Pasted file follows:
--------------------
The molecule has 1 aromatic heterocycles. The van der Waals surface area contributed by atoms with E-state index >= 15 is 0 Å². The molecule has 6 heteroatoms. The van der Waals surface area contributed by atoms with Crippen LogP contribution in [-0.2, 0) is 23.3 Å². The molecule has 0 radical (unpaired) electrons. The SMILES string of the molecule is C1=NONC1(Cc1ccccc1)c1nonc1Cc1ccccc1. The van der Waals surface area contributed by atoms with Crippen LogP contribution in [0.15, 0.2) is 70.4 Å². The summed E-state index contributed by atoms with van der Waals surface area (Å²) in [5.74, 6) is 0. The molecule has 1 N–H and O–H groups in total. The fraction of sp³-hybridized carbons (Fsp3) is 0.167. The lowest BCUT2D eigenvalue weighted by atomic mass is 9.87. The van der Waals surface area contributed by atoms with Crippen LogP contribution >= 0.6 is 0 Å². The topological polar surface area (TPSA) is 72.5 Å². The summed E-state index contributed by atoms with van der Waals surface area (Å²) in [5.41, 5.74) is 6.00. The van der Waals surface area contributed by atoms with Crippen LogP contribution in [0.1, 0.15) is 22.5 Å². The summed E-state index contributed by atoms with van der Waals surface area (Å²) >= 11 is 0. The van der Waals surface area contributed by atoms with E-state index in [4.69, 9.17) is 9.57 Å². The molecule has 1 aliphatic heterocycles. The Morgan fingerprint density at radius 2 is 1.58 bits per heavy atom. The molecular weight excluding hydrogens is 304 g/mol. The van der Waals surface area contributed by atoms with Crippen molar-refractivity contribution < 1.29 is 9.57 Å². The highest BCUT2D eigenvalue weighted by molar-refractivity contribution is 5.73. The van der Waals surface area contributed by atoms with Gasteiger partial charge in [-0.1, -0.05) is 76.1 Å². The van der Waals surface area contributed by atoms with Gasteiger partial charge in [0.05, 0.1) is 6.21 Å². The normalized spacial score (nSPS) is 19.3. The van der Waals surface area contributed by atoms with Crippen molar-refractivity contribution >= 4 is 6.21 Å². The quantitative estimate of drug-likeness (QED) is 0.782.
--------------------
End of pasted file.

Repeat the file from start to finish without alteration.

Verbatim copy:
The molecule has 1 aromatic heterocycles. The van der Waals surface area contributed by atoms with E-state index >= 15 is 0 Å². The molecule has 6 heteroatoms. The van der Waals surface area contributed by atoms with Crippen LogP contribution in [-0.2, 0) is 23.3 Å². The molecule has 0 radical (unpaired) electrons. The SMILES string of the molecule is C1=NONC1(Cc1ccccc1)c1nonc1Cc1ccccc1. The van der Waals surface area contributed by atoms with Crippen LogP contribution in [0.15, 0.2) is 70.4 Å². The summed E-state index contributed by atoms with van der Waals surface area (Å²) in [5.74, 6) is 0. The molecule has 1 N–H and O–H groups in total. The fraction of sp³-hybridized carbons (Fsp3) is 0.167. The lowest BCUT2D eigenvalue weighted by atomic mass is 9.87. The van der Waals surface area contributed by atoms with Crippen LogP contribution >= 0.6 is 0 Å². The topological polar surface area (TPSA) is 72.5 Å². The summed E-state index contributed by atoms with van der Waals surface area (Å²) in [5.41, 5.74) is 6.00. The van der Waals surface area contributed by atoms with Crippen LogP contribution in [0.1, 0.15) is 22.5 Å². The summed E-state index contributed by atoms with van der Waals surface area (Å²) >= 11 is 0. The van der Waals surface area contributed by atoms with E-state index in [4.69, 9.17) is 9.57 Å². The molecule has 1 aliphatic heterocycles. The Morgan fingerprint density at radius 2 is 1.58 bits per heavy atom. The molecular weight excluding hydrogens is 304 g/mol. The van der Waals surface area contributed by atoms with Crippen molar-refractivity contribution < 1.29 is 9.57 Å². The highest BCUT2D eigenvalue weighted by molar-refractivity contribution is 5.73. The van der Waals surface area contributed by atoms with Gasteiger partial charge in [-0.1, -0.05) is 76.1 Å². The van der Waals surface area contributed by atoms with Gasteiger partial charge in [0.05, 0.1) is 6.21 Å². The normalized spacial score (nSPS) is 19.3. The van der Waals surface area contributed by atoms with Crippen molar-refractivity contribution >= 4 is 6.21 Å². The quantitative estimate of drug-likeness (QED) is 0.782.